The redesigned 2024 Hyundai Kona Electric gets a lower starting price than last year, but also loses range in base form.

As before, the base 2024 Hyundai Kona Electric model is the SE grade. Hyundai confirmed Monday that it will start at $34,010 including the mandatory $1,335 destination charge. That’s $875 less than the comparable 2023 model.

However, the 2024 model will likely have significantly less range. The range figure hasn’t been announced, but is projected at 200 miles. The 2023 Kona Electric SE was EPA-rated at 258 miles, as were other first-generation Kona Electric models. That’s because the SE now uses a smaller 48.6-kwh battery pack (down from the previous 64.0 kwh), while the SEL and Limited models have a 64.8-kwh pack that returns 261 miles of range.

2024 Hyundai Kona Electric

Models with the larger pack have the same 201 hp as before, but output is software limited to 133 hp with the smaller pack. As before, only the front wheels are driven.

The Kona Electric does get more standard equipment for 2024, including a 12.3-inch touchscreen that’s part of an updated infotainment system, as well as a built-in wifi hotspot and over-the-air (OTA) software updates. The interior is also a bit roomier than before, and additional features like a head-up display and power tailgate are available on top trims. Initial impressions were good as well. In a first drive Green Car Reports found that the electric model outshines gasoline versions of the redesigned Kona.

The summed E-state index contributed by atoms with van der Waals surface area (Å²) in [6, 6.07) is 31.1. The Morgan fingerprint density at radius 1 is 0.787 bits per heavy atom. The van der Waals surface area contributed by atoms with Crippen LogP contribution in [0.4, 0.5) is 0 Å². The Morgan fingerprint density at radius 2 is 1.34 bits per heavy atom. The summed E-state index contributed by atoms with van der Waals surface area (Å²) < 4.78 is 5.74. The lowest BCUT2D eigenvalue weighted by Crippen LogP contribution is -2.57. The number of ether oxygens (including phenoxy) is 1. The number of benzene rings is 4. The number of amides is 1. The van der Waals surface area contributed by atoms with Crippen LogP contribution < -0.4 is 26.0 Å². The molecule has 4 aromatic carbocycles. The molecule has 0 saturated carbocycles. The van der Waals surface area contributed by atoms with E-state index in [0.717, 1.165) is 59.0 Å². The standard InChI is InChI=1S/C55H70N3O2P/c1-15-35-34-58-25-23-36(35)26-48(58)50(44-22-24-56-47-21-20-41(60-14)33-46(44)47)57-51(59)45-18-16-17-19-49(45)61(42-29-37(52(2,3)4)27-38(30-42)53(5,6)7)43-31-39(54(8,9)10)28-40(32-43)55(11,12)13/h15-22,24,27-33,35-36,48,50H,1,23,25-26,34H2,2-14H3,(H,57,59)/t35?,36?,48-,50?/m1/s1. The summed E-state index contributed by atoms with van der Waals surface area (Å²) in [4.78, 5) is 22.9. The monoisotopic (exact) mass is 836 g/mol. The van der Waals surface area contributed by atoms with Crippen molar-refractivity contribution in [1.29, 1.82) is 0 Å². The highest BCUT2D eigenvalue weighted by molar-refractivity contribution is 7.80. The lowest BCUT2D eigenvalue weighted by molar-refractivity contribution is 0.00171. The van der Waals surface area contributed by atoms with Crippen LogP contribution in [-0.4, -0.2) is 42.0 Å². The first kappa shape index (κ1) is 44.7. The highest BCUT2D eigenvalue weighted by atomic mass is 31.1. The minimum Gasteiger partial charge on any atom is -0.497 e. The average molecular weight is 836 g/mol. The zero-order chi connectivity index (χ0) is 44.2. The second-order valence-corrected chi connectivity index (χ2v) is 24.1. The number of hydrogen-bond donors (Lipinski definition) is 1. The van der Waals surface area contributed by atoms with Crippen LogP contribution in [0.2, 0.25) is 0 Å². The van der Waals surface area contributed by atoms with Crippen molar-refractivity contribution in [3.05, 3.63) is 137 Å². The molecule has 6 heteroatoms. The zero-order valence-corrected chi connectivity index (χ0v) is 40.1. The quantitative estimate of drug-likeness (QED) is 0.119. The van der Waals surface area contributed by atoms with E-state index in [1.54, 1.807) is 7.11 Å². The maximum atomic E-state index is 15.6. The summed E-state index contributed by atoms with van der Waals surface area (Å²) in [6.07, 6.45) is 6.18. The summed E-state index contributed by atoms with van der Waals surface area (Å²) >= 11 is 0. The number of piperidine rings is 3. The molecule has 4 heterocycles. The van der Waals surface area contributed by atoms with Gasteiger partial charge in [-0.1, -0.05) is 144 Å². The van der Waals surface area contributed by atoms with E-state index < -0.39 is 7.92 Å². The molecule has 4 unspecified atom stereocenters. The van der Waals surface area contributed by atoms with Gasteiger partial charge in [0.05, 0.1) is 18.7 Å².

The higher trims also remain relatively inexpensive, at $38,010 for the SEL and $42,380 for the Limited. That’s good too see, as the Kona Electric has been one of the lowest-priced new EVs in the U.S. in recent years and such vehicles are becoming rarer.

2024 Hyundai Kona Electric

2024 Hyundai Kona Electric

The Kona Electric has also been one of the core entries behind Hyundai’s Evolve+ EV subscription program, alongside the Ioniq 5. Hyundai hasn’t confirmed subscription options for the new model, however.

While in other global markets there’s a Kona Hybrid, Hyundai has opted to skip that model for the U.S. market. It still has hybrid versions of the larger Tucson and Santa Fe crossovers, as well as the Elantra and Sonata sedans, though.